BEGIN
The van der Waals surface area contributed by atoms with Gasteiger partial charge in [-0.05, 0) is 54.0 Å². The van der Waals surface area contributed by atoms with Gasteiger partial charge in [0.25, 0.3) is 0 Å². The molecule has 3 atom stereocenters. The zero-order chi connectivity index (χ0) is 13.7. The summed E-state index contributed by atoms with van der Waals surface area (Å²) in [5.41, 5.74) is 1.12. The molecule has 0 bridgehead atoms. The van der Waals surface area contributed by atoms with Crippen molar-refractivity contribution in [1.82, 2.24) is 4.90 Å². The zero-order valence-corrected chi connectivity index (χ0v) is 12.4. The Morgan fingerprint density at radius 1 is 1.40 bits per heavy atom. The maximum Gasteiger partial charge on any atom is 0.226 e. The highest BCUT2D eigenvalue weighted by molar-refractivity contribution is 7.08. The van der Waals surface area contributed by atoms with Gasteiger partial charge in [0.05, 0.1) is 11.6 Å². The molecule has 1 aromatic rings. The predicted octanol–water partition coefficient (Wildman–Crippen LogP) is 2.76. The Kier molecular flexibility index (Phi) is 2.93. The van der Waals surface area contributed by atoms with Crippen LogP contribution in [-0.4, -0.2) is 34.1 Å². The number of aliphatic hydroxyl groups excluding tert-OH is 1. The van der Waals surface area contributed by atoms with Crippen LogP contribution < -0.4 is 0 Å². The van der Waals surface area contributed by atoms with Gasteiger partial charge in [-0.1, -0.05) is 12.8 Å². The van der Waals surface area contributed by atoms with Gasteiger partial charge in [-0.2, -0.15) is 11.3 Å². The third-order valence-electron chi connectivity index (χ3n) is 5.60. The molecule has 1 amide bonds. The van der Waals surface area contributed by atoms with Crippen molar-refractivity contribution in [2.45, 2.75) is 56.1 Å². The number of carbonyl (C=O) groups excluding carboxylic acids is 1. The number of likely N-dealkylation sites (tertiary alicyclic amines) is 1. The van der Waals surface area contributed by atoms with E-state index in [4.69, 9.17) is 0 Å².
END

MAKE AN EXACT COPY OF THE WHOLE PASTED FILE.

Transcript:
The van der Waals surface area contributed by atoms with Gasteiger partial charge in [-0.05, 0) is 54.0 Å². The van der Waals surface area contributed by atoms with Gasteiger partial charge in [0.25, 0.3) is 0 Å². The molecule has 3 atom stereocenters. The zero-order chi connectivity index (χ0) is 13.7. The summed E-state index contributed by atoms with van der Waals surface area (Å²) in [5.41, 5.74) is 1.12. The molecule has 0 bridgehead atoms. The van der Waals surface area contributed by atoms with Crippen molar-refractivity contribution in [1.82, 2.24) is 4.90 Å². The zero-order valence-corrected chi connectivity index (χ0v) is 12.4. The Morgan fingerprint density at radius 1 is 1.40 bits per heavy atom. The maximum Gasteiger partial charge on any atom is 0.226 e. The highest BCUT2D eigenvalue weighted by molar-refractivity contribution is 7.08. The van der Waals surface area contributed by atoms with Gasteiger partial charge in [0.05, 0.1) is 11.6 Å². The molecule has 1 aromatic rings. The predicted octanol–water partition coefficient (Wildman–Crippen LogP) is 2.76. The Kier molecular flexibility index (Phi) is 2.93. The van der Waals surface area contributed by atoms with Crippen LogP contribution in [-0.4, -0.2) is 34.1 Å². The number of aliphatic hydroxyl groups excluding tert-OH is 1. The van der Waals surface area contributed by atoms with Crippen LogP contribution < -0.4 is 0 Å². The van der Waals surface area contributed by atoms with Gasteiger partial charge in [-0.1, -0.05) is 12.8 Å². The van der Waals surface area contributed by atoms with Gasteiger partial charge in [-0.2, -0.15) is 11.3 Å². The third-order valence-electron chi connectivity index (χ3n) is 5.60. The molecule has 1 amide bonds. The van der Waals surface area contributed by atoms with Crippen molar-refractivity contribution in [2.45, 2.75) is 56.1 Å². The number of carbonyl (C=O) groups excluding carboxylic acids is 1. The number of likely N-dealkylation sites (tertiary alicyclic amines) is 1. The van der Waals surface area contributed by atoms with E-state index in [4.69, 9.17) is 0 Å².